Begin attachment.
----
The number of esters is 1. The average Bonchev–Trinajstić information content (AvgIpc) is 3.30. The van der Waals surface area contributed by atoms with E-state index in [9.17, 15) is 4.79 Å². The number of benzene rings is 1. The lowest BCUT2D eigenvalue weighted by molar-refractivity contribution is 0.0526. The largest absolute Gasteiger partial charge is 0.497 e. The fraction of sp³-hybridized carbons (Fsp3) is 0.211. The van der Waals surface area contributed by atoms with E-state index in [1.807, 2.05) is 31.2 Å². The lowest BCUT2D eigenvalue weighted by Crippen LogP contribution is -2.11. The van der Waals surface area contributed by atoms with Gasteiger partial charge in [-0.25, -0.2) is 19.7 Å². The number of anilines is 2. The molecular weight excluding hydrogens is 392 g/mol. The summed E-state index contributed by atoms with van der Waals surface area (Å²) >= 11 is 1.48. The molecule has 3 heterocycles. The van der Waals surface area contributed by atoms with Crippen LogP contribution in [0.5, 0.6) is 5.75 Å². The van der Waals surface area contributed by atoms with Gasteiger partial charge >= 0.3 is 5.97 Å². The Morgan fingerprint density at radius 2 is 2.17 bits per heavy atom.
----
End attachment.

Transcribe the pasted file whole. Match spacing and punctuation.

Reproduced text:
The number of esters is 1. The average Bonchev–Trinajstić information content (AvgIpc) is 3.30. The van der Waals surface area contributed by atoms with E-state index in [9.17, 15) is 4.79 Å². The number of benzene rings is 1. The lowest BCUT2D eigenvalue weighted by molar-refractivity contribution is 0.0526. The largest absolute Gasteiger partial charge is 0.497 e. The fraction of sp³-hybridized carbons (Fsp3) is 0.211. The van der Waals surface area contributed by atoms with E-state index in [1.807, 2.05) is 31.2 Å². The lowest BCUT2D eigenvalue weighted by Crippen LogP contribution is -2.11. The van der Waals surface area contributed by atoms with Gasteiger partial charge in [-0.25, -0.2) is 19.7 Å². The number of anilines is 2. The molecular weight excluding hydrogens is 392 g/mol. The summed E-state index contributed by atoms with van der Waals surface area (Å²) >= 11 is 1.48. The molecule has 3 heterocycles. The van der Waals surface area contributed by atoms with Crippen LogP contribution in [0.5, 0.6) is 5.75 Å². The van der Waals surface area contributed by atoms with Gasteiger partial charge >= 0.3 is 5.97 Å². The Morgan fingerprint density at radius 2 is 2.17 bits per heavy atom.